She invited me a month in advance to go to a self-defense karate class with her.  When I agreed, she was so overjoyed that is just made her day!  I thought it might be a fun relationship building experience, and a night out without my kids factored in to my decision as well, thanks to my hubby!  

       The day finally came and about two hours before I was going to leave for karate, I started getting anxious mom texts from my friend.  Each text revealed more and more frustration over her children and the difficulty she was having managing their behaviors.  She eventually seemed so distressed because they wouldn't get in the car for their karate class (which was scheduled an hour before ours), that I threw out the offer to come and pick them up on the way.  She agreed right away, so it confirmed to me just how tough the situation must have become.  

       As I drove the fifteen minutes into the inner city where she lives, I prayed for wisdom to help her get her children to obey and get a move on, since they were already late.  I'm sure my jaw was clenched a bit tight too, as I mentally prepared to use my mom-is-in-charge voice.  While I parked on the street out in front of her house, I could see my friend and two of her daughters sitting unhappily on the front steps.  Going up the walkway, I heard banging from inside and could see chairs overturned and stuff all over the front entry behind them.  "We are outside waiting for her to cool down," my friend explained.  In a moment, I assessed the situation and asked, "Would you mind if I went in and talked to her?  Why don't you take the girls to karate and I will come later."  She didn't protest but only let me know I was going to see quite the mess.  Undeterred, I took a deep breath and entered "the battle zone."  I've done this many times with my own kids with trauma and FAS behaviors.  I have to admit, though, I was a bit scared about what I had just committed to do.  Thankfully, I had been building a relationship with this daughter, taking her to the MN Zoo, swimming, and teaching her cooking and such.  I was hoping that would be to my advantage. 

       I prayed again as I walked into the house looking for the troubled young woman.  I realized quickly that she had gone downstairs, so I settled in to making myself useful by washing the dishes that were piled in the sink, on the countertop, and on the tables.  Soon, the young woman I was supposed to be helping huffed passed me and tried to make a quick exit.  I reminded myself that I was in charge, so I turned around to face the angry girl and just as I did so, the Lord reminded me of what my husband had been reminding me lately- everyone wants to be heard.  After a quick commanding mom voice stating, "You are staying here with me," I asked her if she could tell me how she was feeling and what her point of view was on the situation that had escalated out of hand.  At first she screamed her answers.  However, I persisted, put my hand on her shoulder, and asked for more detail so I could understand.  I acknowledged her pain and hurt feelings and just listened as she poured out all of her woes.  Once I saw that her body had calmed down, I invited her to join me in washing dishes for her mom while we talked.  She agreed and the transformation I saw in her demeanor was beautiful to see!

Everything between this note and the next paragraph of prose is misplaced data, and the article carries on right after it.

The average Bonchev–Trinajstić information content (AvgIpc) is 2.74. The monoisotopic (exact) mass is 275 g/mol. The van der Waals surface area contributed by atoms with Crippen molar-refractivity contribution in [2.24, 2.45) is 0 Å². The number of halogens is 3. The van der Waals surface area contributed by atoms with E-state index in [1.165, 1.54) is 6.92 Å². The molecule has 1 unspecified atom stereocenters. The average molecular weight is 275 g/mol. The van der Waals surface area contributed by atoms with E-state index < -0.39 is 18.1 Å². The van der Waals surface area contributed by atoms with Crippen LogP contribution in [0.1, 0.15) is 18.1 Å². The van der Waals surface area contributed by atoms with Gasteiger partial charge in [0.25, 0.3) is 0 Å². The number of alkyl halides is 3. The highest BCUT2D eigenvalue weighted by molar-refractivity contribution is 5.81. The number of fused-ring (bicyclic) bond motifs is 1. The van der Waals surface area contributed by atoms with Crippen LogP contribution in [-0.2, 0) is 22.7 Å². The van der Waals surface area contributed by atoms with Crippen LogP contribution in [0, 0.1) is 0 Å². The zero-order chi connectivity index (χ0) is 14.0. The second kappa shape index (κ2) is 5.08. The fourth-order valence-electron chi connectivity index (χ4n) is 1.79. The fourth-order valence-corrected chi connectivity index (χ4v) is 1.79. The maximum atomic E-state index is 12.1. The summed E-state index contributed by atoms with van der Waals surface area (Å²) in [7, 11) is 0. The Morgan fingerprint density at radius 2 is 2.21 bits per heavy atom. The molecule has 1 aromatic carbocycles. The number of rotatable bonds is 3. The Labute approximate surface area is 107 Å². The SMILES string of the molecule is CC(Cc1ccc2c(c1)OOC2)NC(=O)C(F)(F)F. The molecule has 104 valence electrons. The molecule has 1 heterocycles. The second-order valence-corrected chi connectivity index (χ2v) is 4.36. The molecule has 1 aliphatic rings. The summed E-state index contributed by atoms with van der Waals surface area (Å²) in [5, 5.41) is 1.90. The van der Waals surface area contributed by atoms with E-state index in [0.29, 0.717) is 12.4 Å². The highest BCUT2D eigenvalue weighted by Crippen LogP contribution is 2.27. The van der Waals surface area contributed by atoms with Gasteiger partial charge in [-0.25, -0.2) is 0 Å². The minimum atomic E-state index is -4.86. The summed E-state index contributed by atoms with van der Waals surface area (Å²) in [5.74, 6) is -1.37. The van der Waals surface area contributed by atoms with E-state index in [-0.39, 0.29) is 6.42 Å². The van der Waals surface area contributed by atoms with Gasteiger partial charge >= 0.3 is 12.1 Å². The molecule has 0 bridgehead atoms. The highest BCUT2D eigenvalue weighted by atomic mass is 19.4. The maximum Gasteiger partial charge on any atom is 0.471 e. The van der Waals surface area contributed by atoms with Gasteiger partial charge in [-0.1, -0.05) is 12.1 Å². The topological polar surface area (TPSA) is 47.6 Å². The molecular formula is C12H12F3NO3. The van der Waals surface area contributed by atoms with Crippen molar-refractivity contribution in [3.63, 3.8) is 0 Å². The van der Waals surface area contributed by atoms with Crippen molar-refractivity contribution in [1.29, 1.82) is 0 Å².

When we finished with the dishes, this young woman sheepishly looked into my eyes and asked if I would help her clean her room after her outburst.  She wanted to make up for handling her frustration by destroying things and show her mom that she was sorry.  I agreed and hoped that her mom wouldn't be too upset with me for missing karate and spending time with her daughter instead.  I tried to stay as neutral as possible, helping her daughter to see more than just her own perspective and giving her ideas of how to understand when she is being triggered and what to do to keep calm.  We made a plan together to work on better communication in the future and that seemed to relieve her.   

        Somehow, at the end of the night, we got talking about "good" and "bad" people.  I shared with her that I was definitely not good, not good enough to get to heaven.  I think that caught her a little off guard.  But, I went on to explain that none of us are perfect or can ever be good enough.  That is why Jesus, the only perfect person to ever live, died to take the penalty that we deserve for our sins. This young woman wanted to make up for her wrong behavior by cleaning up, but we can't clean ourselves up.  The only one who can do that is Jesus.  

             I took her to DQ for a treat after all of our work, and she kept thanking me for listening to her.  She said she needs that.  Someone to listen to her.  My plans for the evening had changed completely, but I didn't mind.  I would do it again to see the peace on her face as we said our long Minnesota good-byes that night.


"Preach the word; be ready in season and out of season; convict, rebuke, and exhort, with complete patience and instruction. New American Standard Bible. preach the word; be ready in season and out of season; reprove, rebuke, exhort, with great patience and instruction." 2 Timothy 4:2



Katie O'Neil